The Magic of Ellenshaw

Walt Disney with Peter Ellenshaw

Amongst the credits for Walt Disney’s ‘Story of Robin Hood’ is the name of Peter Ellenshaw, Matte Artist. So what is a Matte Artist?

Born in Britain in 1913 Peter Ellenshaw’s artistic talents were discovered by Percy Day, a pioneering visual effects

specialist and ingenious trick photographer. 'Poppa’ Day had learned his trade and magic from the great French illusionist George Melies. Poppa took Ellenshaw under his wing and guided him not only with his painting on canvas but also on glass, for creating matte background for film.

Matte paintings are usually paintings made on glass, fixed to the camera. There are certain holes left in the painting so the camera can see through the glass and into the set, thus creating the illusion that the set and the painting are one and the same.

After a brief period with MGM, Ellenshaw was noticed by an Art Director involved in the pre-planning stages of ‘Treasure Island’ for Walt Disney. So in 1947 Ellenshaw began a partnership with the Disney organisation that would last over thirty years. He painted twelve matte shots for Robin Hood and went on to create seventy-five for Disney’s ‘Sword and the Rose.’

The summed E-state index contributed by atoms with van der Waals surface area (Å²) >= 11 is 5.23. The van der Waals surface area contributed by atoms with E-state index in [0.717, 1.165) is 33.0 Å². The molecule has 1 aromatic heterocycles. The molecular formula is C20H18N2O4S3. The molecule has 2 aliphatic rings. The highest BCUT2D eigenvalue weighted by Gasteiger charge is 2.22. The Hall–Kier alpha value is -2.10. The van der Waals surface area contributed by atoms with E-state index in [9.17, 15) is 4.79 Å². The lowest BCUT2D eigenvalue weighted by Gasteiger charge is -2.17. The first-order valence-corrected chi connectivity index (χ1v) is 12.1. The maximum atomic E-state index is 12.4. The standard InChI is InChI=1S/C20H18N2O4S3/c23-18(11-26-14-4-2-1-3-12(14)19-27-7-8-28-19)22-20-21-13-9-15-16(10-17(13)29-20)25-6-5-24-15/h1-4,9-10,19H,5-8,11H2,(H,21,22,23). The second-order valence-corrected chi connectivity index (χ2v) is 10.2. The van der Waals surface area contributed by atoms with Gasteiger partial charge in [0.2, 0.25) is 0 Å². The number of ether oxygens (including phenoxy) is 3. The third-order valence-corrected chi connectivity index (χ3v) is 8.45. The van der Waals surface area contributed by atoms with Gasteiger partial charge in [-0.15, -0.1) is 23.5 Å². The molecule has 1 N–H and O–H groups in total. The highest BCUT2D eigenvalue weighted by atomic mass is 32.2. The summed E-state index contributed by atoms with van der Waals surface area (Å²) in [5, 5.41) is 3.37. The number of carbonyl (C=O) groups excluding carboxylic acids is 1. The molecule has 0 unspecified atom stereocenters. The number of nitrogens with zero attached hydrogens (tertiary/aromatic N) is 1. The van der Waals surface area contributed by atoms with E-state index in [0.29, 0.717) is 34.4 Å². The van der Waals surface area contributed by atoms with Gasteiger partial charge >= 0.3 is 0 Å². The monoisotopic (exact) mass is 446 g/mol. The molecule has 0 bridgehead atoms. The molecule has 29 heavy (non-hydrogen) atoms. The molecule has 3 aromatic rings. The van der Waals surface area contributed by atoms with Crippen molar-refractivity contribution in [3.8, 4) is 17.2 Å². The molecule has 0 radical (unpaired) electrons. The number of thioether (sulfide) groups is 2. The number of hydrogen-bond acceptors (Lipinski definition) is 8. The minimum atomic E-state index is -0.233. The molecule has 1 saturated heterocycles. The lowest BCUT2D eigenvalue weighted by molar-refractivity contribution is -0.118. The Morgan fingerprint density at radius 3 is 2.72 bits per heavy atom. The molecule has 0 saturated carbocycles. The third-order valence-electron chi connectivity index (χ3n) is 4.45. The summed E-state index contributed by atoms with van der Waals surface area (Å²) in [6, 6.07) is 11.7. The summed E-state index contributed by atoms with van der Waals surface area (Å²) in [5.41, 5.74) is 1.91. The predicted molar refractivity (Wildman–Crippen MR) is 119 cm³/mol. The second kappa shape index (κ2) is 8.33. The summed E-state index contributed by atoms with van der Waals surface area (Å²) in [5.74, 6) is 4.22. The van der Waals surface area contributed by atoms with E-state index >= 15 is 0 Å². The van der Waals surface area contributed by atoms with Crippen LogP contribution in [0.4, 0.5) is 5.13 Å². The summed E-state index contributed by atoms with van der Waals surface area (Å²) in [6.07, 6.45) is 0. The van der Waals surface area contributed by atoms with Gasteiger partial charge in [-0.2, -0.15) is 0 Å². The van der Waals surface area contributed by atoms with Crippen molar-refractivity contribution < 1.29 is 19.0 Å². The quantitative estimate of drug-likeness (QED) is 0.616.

Peter Ellenshaw has left us with a legacy of memorable images from those Live-action films. Apart from his work in ‘The Story of Robin Hood’, who can forget the beginning of Mary Poppins as the camera pans over London at dusk and then zooms onto Mary sitting on a cloud? The atmospheric image of the masts of the ships in the harbour, from '20,000 Leagues Under the Sea’ or even his earlier work, creating the Roman cities in ‘Spartacus’.

For his 102 different evocative mattes of Edwardian London in Disney’s groundbreaking ‘Mary Poppins,’ Ellenshaw won a well deserved Academy Award and Walt Disney became a close personal friend.

“Walt,” he said,” was the dominant figure in my life for all those years. He talked to me as a father would, I cherished our relationship.”
When Disney died in 1968, Ellenshaw said that, “making movies wasn’t the same any more. I ceased to be interested in film making.”


© Clement of the Glen 2006-2007

2 comments:

robin hood said...

A link to this site is now in place on my main Robin Hood blog.

Best wishes from Sherwood Forest.

Robin.

Clement of the Glen said...

Thanks Robin!